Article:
Answer Hatred with Love
We heard about the shootings in Pittsburgh at our synagogue after services during kiddush. Not yet knowing details, and a bit in shock, we sang Shabbat songs with joy, belting out medieval poems to the tunes of the Bumblebee Tuna jingle and “Sloop John B.” That’s what we do when we gather to celebrate Shabbat: we pray, eat, laugh and sing.
On the way out of synagogue, our security guard filled us in a bit more. An Orangetown police car, he told us, would be staying at the synagogue all afternoon. It started to become more real.
After Havdalah, I turned on my phone and found a plethora of messages on Facebook from colleagues and friends, expressing a range of sorrow, outrage, and fear.
I reached out to a dear friend who lives in Squirrel Hill with support and concern. Though her family attends another synagogue, I know that everyone in that close-knit community knows each other. She appreciated my contacting her, and wrote back, “It could have been any synagogue anywhere in America.”
Over this past day, I have heard many versions of that sentiment. “They are my family members.” “I am connected to them all.” “What happens to one Jewish community happens to us all.”
What do Jewish people do with this overwhelming sense of connectedness? How do we respond to a tragedy when we live by the dictum:
כל ישראל ערבים זה בזה
All of Israel is responsible one for the other.
We seek to be together as a community. As one of my congregants said to me, “We need to claim our seats after something like this happens.”
And once we are together, what are we meant to do?
How do we cope with the feelings of sorrow and helplessness when confronted with senseless hatred? We look hatred in the face and we answer it with love.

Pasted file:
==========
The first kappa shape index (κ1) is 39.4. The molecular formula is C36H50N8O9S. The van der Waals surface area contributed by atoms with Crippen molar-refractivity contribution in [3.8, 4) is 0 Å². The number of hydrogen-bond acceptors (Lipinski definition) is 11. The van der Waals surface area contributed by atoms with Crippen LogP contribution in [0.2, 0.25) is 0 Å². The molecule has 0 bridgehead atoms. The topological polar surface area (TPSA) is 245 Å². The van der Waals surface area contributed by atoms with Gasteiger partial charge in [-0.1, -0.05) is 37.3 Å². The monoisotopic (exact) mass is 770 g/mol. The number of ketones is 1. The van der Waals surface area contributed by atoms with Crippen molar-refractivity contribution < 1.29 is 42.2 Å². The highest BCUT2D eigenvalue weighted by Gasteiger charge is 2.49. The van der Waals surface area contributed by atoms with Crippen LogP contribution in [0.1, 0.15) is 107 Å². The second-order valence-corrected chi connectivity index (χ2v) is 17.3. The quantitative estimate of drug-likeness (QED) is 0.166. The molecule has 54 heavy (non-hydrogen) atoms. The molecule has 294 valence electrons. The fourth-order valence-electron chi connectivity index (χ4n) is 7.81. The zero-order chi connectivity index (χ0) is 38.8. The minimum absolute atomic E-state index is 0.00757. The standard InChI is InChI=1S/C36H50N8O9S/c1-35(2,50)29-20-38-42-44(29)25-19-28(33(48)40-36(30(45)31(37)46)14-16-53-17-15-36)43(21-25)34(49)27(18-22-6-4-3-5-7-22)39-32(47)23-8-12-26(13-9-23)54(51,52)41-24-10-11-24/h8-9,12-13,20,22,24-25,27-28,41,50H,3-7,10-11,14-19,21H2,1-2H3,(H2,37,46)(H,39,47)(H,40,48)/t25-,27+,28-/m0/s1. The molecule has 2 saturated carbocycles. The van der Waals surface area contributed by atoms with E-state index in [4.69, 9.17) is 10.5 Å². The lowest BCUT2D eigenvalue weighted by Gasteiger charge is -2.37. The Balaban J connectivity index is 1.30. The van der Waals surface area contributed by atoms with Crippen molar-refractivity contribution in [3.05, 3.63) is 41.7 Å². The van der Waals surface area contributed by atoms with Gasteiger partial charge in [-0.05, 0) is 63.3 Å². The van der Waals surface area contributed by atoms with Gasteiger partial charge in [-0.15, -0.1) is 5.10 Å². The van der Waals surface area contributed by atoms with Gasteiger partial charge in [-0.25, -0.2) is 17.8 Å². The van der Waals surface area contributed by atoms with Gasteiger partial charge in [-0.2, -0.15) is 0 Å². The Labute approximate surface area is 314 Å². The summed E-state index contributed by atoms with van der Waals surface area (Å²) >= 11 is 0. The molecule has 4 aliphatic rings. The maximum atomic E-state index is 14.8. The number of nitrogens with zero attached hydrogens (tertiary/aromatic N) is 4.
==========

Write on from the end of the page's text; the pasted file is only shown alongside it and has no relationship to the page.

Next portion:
How do we grieve?
Rabbi Abraham Joshua Heschel wrote: “There are three ascending levels of mourning: with tears — that is the lowest. With silence — that is higher. And with a song — that is the highest.”
It was perhaps a coincidence, but I believe it was Providence… the OJC had planned our singing extravaganza, Kol OJC, the Voice of OJC, for this morning. Amichai Margolis, our Music Director, had been rehearsing with our band for a month. We had videography and sound engineering in place. 175 of us, of all ages, came together to learn a song in five parts in under an hour. We began with a moment of silence and dedicated our singing to the Pittsburgh Jewish community.
And once again, Providence played a hand in the songs that we sang: “Hineh mah tov,” How good and pleasant it is to sit, brothers and sisters together, and “V’ahavta l’re’acha kamocha,” Love your neighbor as yourself. The messages could not have been more meaningful or more timely.
Koolulam, the amazing Israel project which inspired us to organize Kol OJC, gathers thousands of singers. But we had just as much excitement and energy in our sanctuary as Koolulam gathers in any stadium throughout Israel. (Watch for our video around Chanukah time!)
When we feel afraid, sorrowful, and devastated by events over which we have no control, we have a choice about how we will respond. We can despair or we can take action.Today, at the OJC, we powerfully experienced the way that taking spiritual action can lift up a community.
May we go from strength to strength. May the community of Tree of Life Ohr L’Simcha Synagogue feel our solidarity and support in the face of their devastating loss. May the Squirrel Hill community, and Jewish people everywhere discover reservoirs of strength and optimism. May we remember that we are God’s partners in repairing our world. May we never give in to despair.
Rabbi Paula Mack Drill